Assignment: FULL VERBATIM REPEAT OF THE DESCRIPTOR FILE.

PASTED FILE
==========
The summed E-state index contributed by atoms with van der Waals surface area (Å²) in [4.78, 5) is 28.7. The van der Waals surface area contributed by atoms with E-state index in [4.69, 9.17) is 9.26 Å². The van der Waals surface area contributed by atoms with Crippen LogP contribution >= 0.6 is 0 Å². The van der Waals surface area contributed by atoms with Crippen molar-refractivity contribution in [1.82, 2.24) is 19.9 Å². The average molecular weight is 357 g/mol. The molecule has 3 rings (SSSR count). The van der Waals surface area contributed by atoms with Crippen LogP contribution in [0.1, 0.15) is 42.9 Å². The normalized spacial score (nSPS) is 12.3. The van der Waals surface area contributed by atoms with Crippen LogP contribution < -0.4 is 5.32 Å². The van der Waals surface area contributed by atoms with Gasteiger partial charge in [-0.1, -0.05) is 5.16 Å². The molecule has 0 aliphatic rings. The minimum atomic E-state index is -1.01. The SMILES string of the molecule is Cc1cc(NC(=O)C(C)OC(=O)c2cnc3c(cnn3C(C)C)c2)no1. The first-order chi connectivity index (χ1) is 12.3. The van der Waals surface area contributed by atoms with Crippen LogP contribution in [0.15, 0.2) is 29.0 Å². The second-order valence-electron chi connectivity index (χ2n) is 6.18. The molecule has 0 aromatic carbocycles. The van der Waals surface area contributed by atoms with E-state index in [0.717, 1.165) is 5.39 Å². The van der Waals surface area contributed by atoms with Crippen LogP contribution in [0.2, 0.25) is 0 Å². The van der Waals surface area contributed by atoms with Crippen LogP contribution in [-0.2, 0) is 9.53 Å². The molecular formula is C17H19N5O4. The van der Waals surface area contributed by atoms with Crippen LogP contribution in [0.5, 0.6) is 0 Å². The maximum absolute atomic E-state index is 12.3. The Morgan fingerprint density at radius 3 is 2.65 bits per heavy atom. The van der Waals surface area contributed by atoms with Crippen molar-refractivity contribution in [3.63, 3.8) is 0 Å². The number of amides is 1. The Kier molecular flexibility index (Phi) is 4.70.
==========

The summed E-state index contributed by atoms with van der Waals surface area (Å²) in [4.78, 5) is 28.7. The van der Waals surface area contributed by atoms with E-state index in [4.69, 9.17) is 9.26 Å². The van der Waals surface area contributed by atoms with Crippen LogP contribution >= 0.6 is 0 Å². The van der Waals surface area contributed by atoms with Crippen molar-refractivity contribution in [1.82, 2.24) is 19.9 Å². The average molecular weight is 357 g/mol. The molecule has 3 rings (SSSR count). The van der Waals surface area contributed by atoms with Crippen LogP contribution in [0.1, 0.15) is 42.9 Å². The normalized spacial score (nSPS) is 12.3. The van der Waals surface area contributed by atoms with Crippen LogP contribution < -0.4 is 5.32 Å². The van der Waals surface area contributed by atoms with Gasteiger partial charge in [-0.1, -0.05) is 5.16 Å². The molecule has 0 aliphatic rings. The minimum atomic E-state index is -1.01. The SMILES string of the molecule is Cc1cc(NC(=O)C(C)OC(=O)c2cnc3c(cnn3C(C)C)c2)no1. The first-order chi connectivity index (χ1) is 12.3. The van der Waals surface area contributed by atoms with Crippen LogP contribution in [0.15, 0.2) is 29.0 Å². The second-order valence-electron chi connectivity index (χ2n) is 6.18. The molecule has 0 aromatic carbocycles. The van der Waals surface area contributed by atoms with E-state index in [0.717, 1.165) is 5.39 Å². The van der Waals surface area contributed by atoms with Crippen LogP contribution in [0.2, 0.25) is 0 Å². The van der Waals surface area contributed by atoms with Crippen LogP contribution in [-0.2, 0) is 9.53 Å². The molecular formula is C17H19N5O4. The van der Waals surface area contributed by atoms with Crippen LogP contribution in [0.5, 0.6) is 0 Å². The maximum absolute atomic E-state index is 12.3. The Morgan fingerprint density at radius 3 is 2.65 bits per heavy atom. The van der Waals surface area contributed by atoms with Crippen molar-refractivity contribution in [3.63, 3.8) is 0 Å². The number of amides is 1. The Kier molecular flexibility index (Phi) is 4.70.